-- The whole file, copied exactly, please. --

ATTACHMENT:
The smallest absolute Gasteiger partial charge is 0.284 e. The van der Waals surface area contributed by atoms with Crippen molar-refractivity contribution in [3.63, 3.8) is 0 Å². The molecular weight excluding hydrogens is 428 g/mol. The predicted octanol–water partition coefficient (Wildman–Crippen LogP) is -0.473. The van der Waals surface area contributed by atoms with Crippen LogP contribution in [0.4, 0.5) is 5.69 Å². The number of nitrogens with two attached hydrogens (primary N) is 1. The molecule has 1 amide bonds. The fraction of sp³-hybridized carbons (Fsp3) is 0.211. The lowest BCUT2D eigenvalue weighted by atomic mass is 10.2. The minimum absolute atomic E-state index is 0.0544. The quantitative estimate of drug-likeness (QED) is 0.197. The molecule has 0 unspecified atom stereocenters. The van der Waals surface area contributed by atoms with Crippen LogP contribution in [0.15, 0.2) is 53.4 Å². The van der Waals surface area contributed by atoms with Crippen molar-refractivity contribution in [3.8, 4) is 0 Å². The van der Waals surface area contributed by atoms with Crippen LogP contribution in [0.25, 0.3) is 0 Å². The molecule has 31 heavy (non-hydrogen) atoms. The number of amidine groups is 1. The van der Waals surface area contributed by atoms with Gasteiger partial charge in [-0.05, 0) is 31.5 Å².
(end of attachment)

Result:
The smallest absolute Gasteiger partial charge is 0.284 e. The van der Waals surface area contributed by atoms with Crippen molar-refractivity contribution in [3.63, 3.8) is 0 Å². The molecular weight excluding hydrogens is 428 g/mol. The predicted octanol–water partition coefficient (Wildman–Crippen LogP) is -0.473. The van der Waals surface area contributed by atoms with Crippen LogP contribution in [0.4, 0.5) is 5.69 Å². The number of nitrogens with two attached hydrogens (primary N) is 1. The molecule has 1 amide bonds. The fraction of sp³-hybridized carbons (Fsp3) is 0.211. The lowest BCUT2D eigenvalue weighted by atomic mass is 10.2. The minimum absolute atomic E-state index is 0.0544. The quantitative estimate of drug-likeness (QED) is 0.197. The molecule has 0 unspecified atom stereocenters. The van der Waals surface area contributed by atoms with Crippen LogP contribution in [0.15, 0.2) is 53.4 Å². The van der Waals surface area contributed by atoms with Crippen molar-refractivity contribution in [3.8, 4) is 0 Å². The van der Waals surface area contributed by atoms with Crippen LogP contribution in [0.25, 0.3) is 0 Å². The molecule has 31 heavy (non-hydrogen) atoms. The number of amidine groups is 1. The van der Waals surface area contributed by atoms with Gasteiger partial charge in [-0.05, 0) is 31.5 Å².